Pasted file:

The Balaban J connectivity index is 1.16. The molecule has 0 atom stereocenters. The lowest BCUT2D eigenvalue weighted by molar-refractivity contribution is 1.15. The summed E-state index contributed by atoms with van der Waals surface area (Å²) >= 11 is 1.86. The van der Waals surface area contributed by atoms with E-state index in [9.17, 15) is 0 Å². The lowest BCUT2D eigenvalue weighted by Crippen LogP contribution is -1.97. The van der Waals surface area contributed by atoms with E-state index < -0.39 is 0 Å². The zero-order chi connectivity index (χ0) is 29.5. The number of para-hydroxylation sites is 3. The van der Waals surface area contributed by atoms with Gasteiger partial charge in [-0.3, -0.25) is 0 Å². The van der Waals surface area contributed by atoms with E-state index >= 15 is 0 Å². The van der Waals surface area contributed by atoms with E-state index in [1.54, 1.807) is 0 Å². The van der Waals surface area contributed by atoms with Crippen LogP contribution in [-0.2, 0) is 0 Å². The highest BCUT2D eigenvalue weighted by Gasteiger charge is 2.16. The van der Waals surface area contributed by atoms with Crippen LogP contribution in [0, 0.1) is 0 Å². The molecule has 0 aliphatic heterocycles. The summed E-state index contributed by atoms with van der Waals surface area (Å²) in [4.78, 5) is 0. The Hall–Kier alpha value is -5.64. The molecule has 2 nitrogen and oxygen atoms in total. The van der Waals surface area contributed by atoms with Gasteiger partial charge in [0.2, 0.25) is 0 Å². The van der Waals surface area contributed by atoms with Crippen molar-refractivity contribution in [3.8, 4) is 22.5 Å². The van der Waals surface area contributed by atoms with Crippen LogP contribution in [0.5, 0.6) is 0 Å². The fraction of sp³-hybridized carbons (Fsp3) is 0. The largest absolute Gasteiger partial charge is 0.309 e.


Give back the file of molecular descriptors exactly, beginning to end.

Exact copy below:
The Balaban J connectivity index is 1.16. The molecule has 0 atom stereocenters. The lowest BCUT2D eigenvalue weighted by molar-refractivity contribution is 1.15. The summed E-state index contributed by atoms with van der Waals surface area (Å²) >= 11 is 1.86. The van der Waals surface area contributed by atoms with E-state index in [9.17, 15) is 0 Å². The lowest BCUT2D eigenvalue weighted by Crippen LogP contribution is -1.97. The van der Waals surface area contributed by atoms with E-state index < -0.39 is 0 Å². The zero-order chi connectivity index (χ0) is 29.5. The number of para-hydroxylation sites is 3. The van der Waals surface area contributed by atoms with Gasteiger partial charge in [-0.3, -0.25) is 0 Å². The van der Waals surface area contributed by atoms with E-state index >= 15 is 0 Å². The van der Waals surface area contributed by atoms with E-state index in [1.54, 1.807) is 0 Å². The van der Waals surface area contributed by atoms with Crippen LogP contribution in [-0.2, 0) is 0 Å². The highest BCUT2D eigenvalue weighted by Gasteiger charge is 2.16. The van der Waals surface area contributed by atoms with Crippen LogP contribution in [0, 0.1) is 0 Å². The molecule has 0 aliphatic heterocycles. The summed E-state index contributed by atoms with van der Waals surface area (Å²) in [4.78, 5) is 0. The Hall–Kier alpha value is -5.64. The molecule has 2 nitrogen and oxygen atoms in total. The van der Waals surface area contributed by atoms with Gasteiger partial charge in [0.2, 0.25) is 0 Å². The van der Waals surface area contributed by atoms with Crippen molar-refractivity contribution in [3.8, 4) is 22.5 Å². The van der Waals surface area contributed by atoms with Crippen LogP contribution in [0.5, 0.6) is 0 Å². The fraction of sp³-hybridized carbons (Fsp3) is 0. The largest absolute Gasteiger partial charge is 0.309 e.